"To observe an electron is to modify its behavior. Scientists at the Weismann Institute in Israel have demonstrated (applicable to particles of one macron or smaller) that electrons behave differently when observed. The observer influences the energy, thus effecting changes in the environment. The latest research in quantum mechanics and particle physics attempts to understand this phenomenon. But even with their high-tech equipment, they cannot comprehend what is happening because they are locked in their paradigm. To the shaman, on the other hand, there is no mystery. This is exactly what he does in the other world. He goes to different energy levels which are not observable here, interacts with the energy, and effects changes in this world, such as healing. Shamans have been using their awareness of this principle for about 60,000 years."
Centre for Shamanism and Consciousness Studies (http://www.csacs.org/edu/sssyll.html)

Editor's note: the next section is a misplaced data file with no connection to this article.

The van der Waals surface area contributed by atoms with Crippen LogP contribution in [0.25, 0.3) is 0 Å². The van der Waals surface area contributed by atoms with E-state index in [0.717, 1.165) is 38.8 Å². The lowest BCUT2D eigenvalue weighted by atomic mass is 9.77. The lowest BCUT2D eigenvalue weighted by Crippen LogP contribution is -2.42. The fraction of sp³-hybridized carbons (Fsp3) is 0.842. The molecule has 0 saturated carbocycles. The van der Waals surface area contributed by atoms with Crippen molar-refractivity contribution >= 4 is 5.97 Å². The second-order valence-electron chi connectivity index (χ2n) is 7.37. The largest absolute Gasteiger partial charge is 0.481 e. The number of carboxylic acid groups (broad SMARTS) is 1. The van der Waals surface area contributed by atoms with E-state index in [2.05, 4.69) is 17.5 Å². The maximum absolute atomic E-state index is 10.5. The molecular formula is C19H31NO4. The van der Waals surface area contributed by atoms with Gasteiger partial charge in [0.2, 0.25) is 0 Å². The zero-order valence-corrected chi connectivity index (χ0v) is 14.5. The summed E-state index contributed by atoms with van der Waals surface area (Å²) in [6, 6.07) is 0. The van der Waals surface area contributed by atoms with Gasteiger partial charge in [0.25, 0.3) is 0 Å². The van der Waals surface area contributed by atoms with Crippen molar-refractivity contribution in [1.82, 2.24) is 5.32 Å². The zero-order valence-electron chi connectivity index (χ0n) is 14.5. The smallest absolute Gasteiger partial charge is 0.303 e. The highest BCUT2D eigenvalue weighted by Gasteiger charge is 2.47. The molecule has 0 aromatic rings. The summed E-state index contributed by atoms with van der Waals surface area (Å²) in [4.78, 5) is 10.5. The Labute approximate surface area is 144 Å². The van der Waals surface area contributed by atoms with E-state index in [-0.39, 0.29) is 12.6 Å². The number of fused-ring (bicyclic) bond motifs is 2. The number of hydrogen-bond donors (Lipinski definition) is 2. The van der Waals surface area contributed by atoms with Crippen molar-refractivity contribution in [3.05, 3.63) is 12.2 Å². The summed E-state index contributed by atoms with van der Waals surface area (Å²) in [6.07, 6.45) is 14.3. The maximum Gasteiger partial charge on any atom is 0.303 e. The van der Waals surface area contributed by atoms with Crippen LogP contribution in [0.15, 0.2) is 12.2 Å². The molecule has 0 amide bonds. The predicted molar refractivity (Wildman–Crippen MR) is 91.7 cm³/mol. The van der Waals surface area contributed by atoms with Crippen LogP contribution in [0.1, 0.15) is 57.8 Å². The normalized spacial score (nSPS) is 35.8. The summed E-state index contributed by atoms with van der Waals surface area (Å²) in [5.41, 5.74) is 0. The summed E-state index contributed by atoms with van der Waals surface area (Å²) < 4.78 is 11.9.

I am a Shaman and also a Witch... Witches also take training from the Goddess they devote themselves too, or the one that shows up to teach them... but again, the vibration is different. There is a magical, fey or ritualistic vibe rather than a creepy death vibe.
There are Shamanic elements to the training of a pagan Priest or Priestess, and one can be born a Witch, if there has been a past life initiation... the relationship is similar... but most Witches do not get the same sense of the unreality of the world. One can be initiated as a Witch, in this lifetime by another Witch... not so with a Shaman. Witches may also spend time walking in the underworld, but it does not become an integrated part of them in the same way. Visitors, not residents.
The best book on shamanism I have found is Hank Wesselman's 'Spiritwalker". You might also want to read the "The Cosmic Serpent" by Jeremy Narby.
From this website... which offers additional information...
Shamanism is a technology for exploring non-ordinary states of consciousness in order to accomplish specific purposes: healing, divination, and communication with the spirit realm. The characteristics of shamanism were defined by the religious historian Mircea Eliade: "special relations with 'spirits,' ecstatic capacities permitting of magical flight, ascent to the sky, descent to the underworld, mastery over fire, etc." Shamanism can also involve magical transformation of humans into animals, prophetic dreams, and interaction with the souls of the dead.